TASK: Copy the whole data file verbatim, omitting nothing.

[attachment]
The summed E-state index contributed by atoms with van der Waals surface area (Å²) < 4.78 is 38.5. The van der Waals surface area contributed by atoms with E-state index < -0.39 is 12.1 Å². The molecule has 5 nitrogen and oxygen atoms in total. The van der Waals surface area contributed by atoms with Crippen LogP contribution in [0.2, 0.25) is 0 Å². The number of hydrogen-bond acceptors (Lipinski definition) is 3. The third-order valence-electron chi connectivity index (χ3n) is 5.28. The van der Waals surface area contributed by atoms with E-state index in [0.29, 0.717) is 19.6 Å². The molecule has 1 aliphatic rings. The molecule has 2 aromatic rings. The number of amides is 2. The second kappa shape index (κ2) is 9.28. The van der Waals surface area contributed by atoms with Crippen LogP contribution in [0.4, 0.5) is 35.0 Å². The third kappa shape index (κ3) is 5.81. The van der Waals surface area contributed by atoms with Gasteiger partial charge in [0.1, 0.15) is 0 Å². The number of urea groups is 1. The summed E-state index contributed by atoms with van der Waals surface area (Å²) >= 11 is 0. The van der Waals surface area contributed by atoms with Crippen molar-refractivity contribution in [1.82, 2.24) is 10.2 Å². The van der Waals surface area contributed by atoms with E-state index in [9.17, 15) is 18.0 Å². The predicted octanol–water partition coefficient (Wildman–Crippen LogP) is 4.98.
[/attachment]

The summed E-state index contributed by atoms with van der Waals surface area (Å²) < 4.78 is 38.5. The van der Waals surface area contributed by atoms with E-state index < -0.39 is 12.1 Å². The molecule has 5 nitrogen and oxygen atoms in total. The van der Waals surface area contributed by atoms with Crippen LogP contribution in [0.2, 0.25) is 0 Å². The number of hydrogen-bond acceptors (Lipinski definition) is 3. The third-order valence-electron chi connectivity index (χ3n) is 5.28. The van der Waals surface area contributed by atoms with E-state index in [0.29, 0.717) is 19.6 Å². The molecule has 1 aliphatic rings. The molecule has 2 aromatic rings. The number of amides is 2. The second kappa shape index (κ2) is 9.28. The van der Waals surface area contributed by atoms with Crippen LogP contribution in [0.4, 0.5) is 35.0 Å². The third kappa shape index (κ3) is 5.81. The van der Waals surface area contributed by atoms with Gasteiger partial charge in [0.1, 0.15) is 0 Å². The number of urea groups is 1. The summed E-state index contributed by atoms with van der Waals surface area (Å²) >= 11 is 0. The van der Waals surface area contributed by atoms with Crippen molar-refractivity contribution in [1.82, 2.24) is 10.2 Å². The van der Waals surface area contributed by atoms with E-state index in [9.17, 15) is 18.0 Å². The predicted octanol–water partition coefficient (Wildman–Crippen LogP) is 4.98.